HP9810: printer and card reader required for function?


Hi anybody,

I have here a nonfunctional HP9810, which I plan to try to repair.

The calcuator does almost nothing. A while after switching on it switches some of the LEDs on: Status Float and Run, all others are off, the display is also completely off. There is no reaction to the keyboard.

With the help of the archive I have found some older discussions on this topic, I have also now the patent to the HP9810 with part of the schematics and description of the function. That's really a lot to read.

Until now I have checked the power supply (which is ok) and had a fast view on the keyboard with the oscilloscope. At least there are some reactions to the keys in the signals to see. I still have to look into the details.

To reduce to possible sources of errors I have removed to printer and the card reader together with the corresponding cards. This resulted in no change in the behaviour. My question is: Does a HP9810 work without its printer and card reader or have these modules to be inserted?

Thanks for any hints,



A 9810 (or at least my 9810) will work without the card reader PCB (the one alongside the PSU) or the printer fitted. You can also remove the I/O backplane at the back, the ROM module backplane (unplug the edge connector from the edge of the main backplane under the memory box) and even the keyboard (unplug it under the printer, you obviously have to keep the mains switch plug connected).

The keyboard LEDs are something of a red herring. They're driven by an 8 bit latch on the keyboard controller board (yes, I know there are 10 LEDs, but float/fixed are driven by the normal and inverted outputs of one bit and program/run are driven by the normal/inverted outputs of another bit). So at least 2 LEDs will be on if the PSU is OK, even if the CPU isn't running.

The lack of display could mean a fault almost anywhere in the machine. The display is scanned in software, so for it to come on, the CPU has to be working, as does the memory, the I/O interface, and of course the display itself.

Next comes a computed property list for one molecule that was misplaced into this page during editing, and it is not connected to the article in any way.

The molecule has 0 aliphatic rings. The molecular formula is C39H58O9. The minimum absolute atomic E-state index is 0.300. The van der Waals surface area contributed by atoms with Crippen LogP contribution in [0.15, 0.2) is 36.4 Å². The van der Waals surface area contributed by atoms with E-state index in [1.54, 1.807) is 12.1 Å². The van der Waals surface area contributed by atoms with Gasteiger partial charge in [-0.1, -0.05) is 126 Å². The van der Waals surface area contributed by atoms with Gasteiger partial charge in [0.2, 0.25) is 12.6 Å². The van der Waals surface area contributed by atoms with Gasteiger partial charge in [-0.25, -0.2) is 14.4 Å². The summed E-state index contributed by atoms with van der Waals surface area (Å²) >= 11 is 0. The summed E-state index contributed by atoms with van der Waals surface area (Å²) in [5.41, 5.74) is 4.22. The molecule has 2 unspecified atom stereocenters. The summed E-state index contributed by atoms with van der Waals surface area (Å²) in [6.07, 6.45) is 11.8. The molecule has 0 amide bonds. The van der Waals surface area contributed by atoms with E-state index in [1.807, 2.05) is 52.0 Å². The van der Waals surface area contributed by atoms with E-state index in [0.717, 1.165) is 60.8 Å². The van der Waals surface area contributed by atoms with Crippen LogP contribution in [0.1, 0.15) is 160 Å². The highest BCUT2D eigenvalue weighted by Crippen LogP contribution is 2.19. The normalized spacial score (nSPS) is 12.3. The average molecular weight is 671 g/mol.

This is a bit-serial machine which makes life a little difficult. You need a 'scope or logic analyser to get anywhere in troubleshooting it IMHO. A microcode source listing is also useful -- the microcode address lines are on the test connector on the 09810-66513 CPU control board and can be used to find out just what the machine is doing.

You say you have the schematics, but IIRC these don't give the pinouts of the boards. HPCC has a complete reverse-engineered schematic of this machine (with pinouts, etc), but the chap who has it is on holiday at the moment. Still, it may be possible to get a copy to you.

What I'd do is :
Check for the display strobe at the display PCB. Most likely it's missing, but you don't want to dig into the logic if the fault is on the display PCB.

Then look at some key signals in the CPU. Are the clocks running (You can run the clock card with no other logic cards in the machine and look at the bit clock and microcode clock signals)? Is it trying to access memory (the '3' and '6' outputs from the R-field decoder IIRC)? Is the memory active (look for activity on the address and data lines in the memory box)? Is it executing any I/O operations (is the I/O flip-flop on the clock card being set)? Is the I/O register being loaded? Do the ALU signals look sane?